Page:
Improving Learning to Improve Health
“We have taken an idea that has been with us for long time and applied it to health. The concept of a learning system involves deep interdisciplinary science that can be applied to our own medical center and in health generally. Together our diverse faculty study the science of advancing how individuals, groups, organizations and systems learn--and how learning improves health.”
--Charles P. Friedman, PhD
The Department of Learning Health Sciences, a basic science department in the University of Michigan Medical School, focuses on revolutionizing learning and transforming health through the advancement of the sciences that make learning effective routine, and sustainable--at levels of scale from individuals to systems that span states and nations.
The Department of Learning Health Sciences embraces a bold and transcendent vision of learning. Once exclusively associated with attainment of knowledge and skills by individual persons, entities that learn now can be individuals, groups, organizations, regions, states, and entire nations. Once restricted to a specific time and location, learning now occurs everywhere and continuously. Learning is no longer seen as an activity with a single endpoint, but rather as the key element of a virtuous cycle of continuous improvement.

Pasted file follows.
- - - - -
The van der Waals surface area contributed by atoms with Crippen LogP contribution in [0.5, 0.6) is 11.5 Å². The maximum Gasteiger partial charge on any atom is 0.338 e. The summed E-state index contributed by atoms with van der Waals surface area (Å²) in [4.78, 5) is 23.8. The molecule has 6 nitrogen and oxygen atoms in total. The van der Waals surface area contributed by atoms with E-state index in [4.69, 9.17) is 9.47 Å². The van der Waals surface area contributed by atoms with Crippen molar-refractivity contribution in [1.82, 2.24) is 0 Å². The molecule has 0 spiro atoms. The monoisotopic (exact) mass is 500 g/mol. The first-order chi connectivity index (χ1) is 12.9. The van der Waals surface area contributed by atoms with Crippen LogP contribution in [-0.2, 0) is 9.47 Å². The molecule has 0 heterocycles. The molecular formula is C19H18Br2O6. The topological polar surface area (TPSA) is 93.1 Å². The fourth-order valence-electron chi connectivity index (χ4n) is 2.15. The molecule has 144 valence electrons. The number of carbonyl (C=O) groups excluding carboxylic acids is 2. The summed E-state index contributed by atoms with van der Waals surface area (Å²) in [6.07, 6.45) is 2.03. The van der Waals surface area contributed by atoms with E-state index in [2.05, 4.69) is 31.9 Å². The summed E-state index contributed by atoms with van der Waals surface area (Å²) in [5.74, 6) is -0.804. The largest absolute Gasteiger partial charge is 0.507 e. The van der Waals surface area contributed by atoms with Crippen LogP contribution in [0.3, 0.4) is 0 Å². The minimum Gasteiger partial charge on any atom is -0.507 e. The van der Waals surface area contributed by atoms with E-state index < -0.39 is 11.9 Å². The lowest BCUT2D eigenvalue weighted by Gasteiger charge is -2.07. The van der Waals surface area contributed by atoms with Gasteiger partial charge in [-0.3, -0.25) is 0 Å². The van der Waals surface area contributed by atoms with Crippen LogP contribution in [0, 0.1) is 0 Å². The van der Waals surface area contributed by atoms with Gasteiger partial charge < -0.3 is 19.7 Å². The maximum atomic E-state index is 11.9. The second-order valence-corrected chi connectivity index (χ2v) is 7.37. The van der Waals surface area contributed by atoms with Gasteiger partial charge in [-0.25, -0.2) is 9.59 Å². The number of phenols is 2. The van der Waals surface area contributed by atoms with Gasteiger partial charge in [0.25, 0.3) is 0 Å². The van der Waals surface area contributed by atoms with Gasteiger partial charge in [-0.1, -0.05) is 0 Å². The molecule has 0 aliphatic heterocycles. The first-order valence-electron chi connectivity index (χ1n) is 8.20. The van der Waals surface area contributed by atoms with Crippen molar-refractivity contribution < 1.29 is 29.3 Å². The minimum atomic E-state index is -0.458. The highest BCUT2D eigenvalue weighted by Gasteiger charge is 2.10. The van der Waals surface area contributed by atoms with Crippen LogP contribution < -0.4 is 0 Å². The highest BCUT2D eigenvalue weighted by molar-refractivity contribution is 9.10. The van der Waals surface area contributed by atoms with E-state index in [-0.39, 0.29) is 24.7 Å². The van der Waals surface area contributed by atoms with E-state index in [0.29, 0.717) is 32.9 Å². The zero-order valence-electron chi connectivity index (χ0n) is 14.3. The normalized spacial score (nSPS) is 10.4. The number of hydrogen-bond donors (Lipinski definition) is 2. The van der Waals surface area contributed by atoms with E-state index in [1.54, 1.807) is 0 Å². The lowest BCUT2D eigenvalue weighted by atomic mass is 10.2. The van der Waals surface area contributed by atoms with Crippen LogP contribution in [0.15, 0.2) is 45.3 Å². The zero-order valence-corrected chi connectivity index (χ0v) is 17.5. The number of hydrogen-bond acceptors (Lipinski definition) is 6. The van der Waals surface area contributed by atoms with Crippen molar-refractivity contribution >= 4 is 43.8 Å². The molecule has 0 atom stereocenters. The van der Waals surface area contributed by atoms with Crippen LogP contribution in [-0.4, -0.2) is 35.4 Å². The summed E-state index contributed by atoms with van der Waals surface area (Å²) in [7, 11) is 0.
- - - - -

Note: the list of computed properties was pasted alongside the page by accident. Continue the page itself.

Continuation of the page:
Learning in this sense is predicated on and sustained by a set of values that can be shared by groups, organizations and systems. A learning culture values an openness to new information and a readiness to rapidly change on that basis. Socio-technical infrastructure that persists in the world enables continuous study and improvement to be embedded in routine practice without being seen as a burden or a kind of overhead. A learning culture recognizes that continuous improvement is “what we do here”—akin to the well-documented safety culture in aviation—so much so that it is not routinely acknowledged or discussed.
Learning in this transcendent sense can be seen as a field of trans-disciplinary scientific investigation that develops deeper understanding of learning processes and their supporting infrastructures across levels of scale. Behavioral, social, implementation and organizational science; cognitive and information science; ethics and policy science and other fields combine to create the rich intellectual tapestry forming the learning sciences.